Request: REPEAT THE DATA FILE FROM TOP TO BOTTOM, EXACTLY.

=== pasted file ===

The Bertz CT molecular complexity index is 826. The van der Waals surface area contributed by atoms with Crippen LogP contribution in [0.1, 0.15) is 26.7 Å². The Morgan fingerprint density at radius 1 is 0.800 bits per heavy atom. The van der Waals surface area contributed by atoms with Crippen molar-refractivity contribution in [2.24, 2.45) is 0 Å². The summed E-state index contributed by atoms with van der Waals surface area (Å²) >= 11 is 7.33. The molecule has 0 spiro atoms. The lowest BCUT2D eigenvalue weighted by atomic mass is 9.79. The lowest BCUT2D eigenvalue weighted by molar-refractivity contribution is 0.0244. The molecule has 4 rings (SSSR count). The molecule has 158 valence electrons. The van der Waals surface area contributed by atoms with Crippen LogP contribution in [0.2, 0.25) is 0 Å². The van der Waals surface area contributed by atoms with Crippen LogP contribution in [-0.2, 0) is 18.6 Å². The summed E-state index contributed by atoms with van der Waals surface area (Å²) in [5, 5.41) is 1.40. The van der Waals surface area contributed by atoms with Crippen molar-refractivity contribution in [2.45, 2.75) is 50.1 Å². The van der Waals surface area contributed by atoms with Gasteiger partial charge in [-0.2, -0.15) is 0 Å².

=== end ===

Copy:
The Bertz CT molecular complexity index is 826. The van der Waals surface area contributed by atoms with Crippen LogP contribution in [0.1, 0.15) is 26.7 Å². The Morgan fingerprint density at radius 1 is 0.800 bits per heavy atom. The van der Waals surface area contributed by atoms with Crippen molar-refractivity contribution in [2.24, 2.45) is 0 Å². The summed E-state index contributed by atoms with van der Waals surface area (Å²) >= 11 is 7.33. The molecule has 0 spiro atoms. The lowest BCUT2D eigenvalue weighted by atomic mass is 9.79. The lowest BCUT2D eigenvalue weighted by molar-refractivity contribution is 0.0244. The molecule has 4 rings (SSSR count). The molecule has 158 valence electrons. The van der Waals surface area contributed by atoms with Crippen LogP contribution in [0.2, 0.25) is 0 Å². The van der Waals surface area contributed by atoms with Crippen LogP contribution in [-0.2, 0) is 18.6 Å². The summed E-state index contributed by atoms with van der Waals surface area (Å²) in [5, 5.41) is 1.40. The van der Waals surface area contributed by atoms with Crippen molar-refractivity contribution in [2.45, 2.75) is 50.1 Å². The van der Waals surface area contributed by atoms with Gasteiger partial charge in [-0.2, -0.15) is 0 Å².